There was outrage in Liberia following the death of a 13-year-old girl who was allegedly r*ped by a 47-year-old man, Prince Massaquoi, in the capital, Monrovia.
On Wednesday, women groups, human rights activists, men and youths, dressed in predominately black outfits and holding anti-rape placards, descended on the Capitol Building in protest over the death of the teenager whose name was given as Blessing Molton.
A girls’ right activist, Mrs. Ne-Suah Beyan Livingston, who addressed members of the Liberian Parliament, said Massaquoi raped Blessing a week ago in the Camp Johnson Road community in Monrovia, but she died on Monday, the day she was to undergo medical surgery.
“Her family confirmed her body and private parts became swollen and she bled profusely as a result of the brutal rape carried out by Massaquoi,” activist said.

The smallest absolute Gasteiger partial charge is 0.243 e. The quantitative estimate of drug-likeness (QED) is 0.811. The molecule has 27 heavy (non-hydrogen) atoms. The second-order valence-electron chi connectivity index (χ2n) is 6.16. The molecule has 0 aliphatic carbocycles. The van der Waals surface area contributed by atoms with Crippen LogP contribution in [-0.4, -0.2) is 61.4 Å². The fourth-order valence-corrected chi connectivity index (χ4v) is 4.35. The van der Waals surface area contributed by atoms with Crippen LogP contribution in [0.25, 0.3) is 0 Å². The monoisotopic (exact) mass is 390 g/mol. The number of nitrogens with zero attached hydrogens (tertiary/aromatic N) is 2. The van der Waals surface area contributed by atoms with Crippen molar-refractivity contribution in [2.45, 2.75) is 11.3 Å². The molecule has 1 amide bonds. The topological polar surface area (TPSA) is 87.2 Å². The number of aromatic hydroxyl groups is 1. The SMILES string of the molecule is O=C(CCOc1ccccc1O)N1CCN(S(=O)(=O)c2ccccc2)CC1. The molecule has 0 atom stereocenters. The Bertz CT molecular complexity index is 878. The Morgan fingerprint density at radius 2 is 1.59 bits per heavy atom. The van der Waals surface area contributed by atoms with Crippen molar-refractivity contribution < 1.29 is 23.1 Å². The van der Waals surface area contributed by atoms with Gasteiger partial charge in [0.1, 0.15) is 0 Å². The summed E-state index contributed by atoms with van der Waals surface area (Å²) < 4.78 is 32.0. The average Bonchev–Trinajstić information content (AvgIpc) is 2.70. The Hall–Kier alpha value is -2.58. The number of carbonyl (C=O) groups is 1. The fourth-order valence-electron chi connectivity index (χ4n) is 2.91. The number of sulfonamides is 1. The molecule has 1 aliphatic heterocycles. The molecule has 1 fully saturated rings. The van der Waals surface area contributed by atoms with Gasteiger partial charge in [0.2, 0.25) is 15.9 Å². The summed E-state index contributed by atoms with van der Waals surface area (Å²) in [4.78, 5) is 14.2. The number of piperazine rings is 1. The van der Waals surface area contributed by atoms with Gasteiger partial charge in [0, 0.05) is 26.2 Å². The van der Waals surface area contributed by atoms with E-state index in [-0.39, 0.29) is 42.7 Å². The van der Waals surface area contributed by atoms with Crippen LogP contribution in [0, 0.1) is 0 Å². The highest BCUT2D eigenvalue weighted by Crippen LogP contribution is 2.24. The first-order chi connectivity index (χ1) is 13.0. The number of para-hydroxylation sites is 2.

“Young Blessing’s death has sparked national outrage and raised questions about the sincerity of government’s commitment of tackling rape and other sexual and gender-based violence.
“13-year-old Blessing Molton died as a result of rape by the 47-year-old man. This is not our first, second or third time coming to the Capitol Building, because our children are dying.
“Some men are so cruel and nothing is being done to them, so we are here to seek justice. We came to the Capitol because our representatives we voted for promised us that if anything happens, we should call upon them, so this is why we are here.
“A girl whose parents voted for you to become a lawmaker is dead, so we want you to do something as our lawmakers,” Ne-Suah Beyan Livingston, who runs a safe home, Rescued, Abandoned and Children in Hardship (REACH), said.
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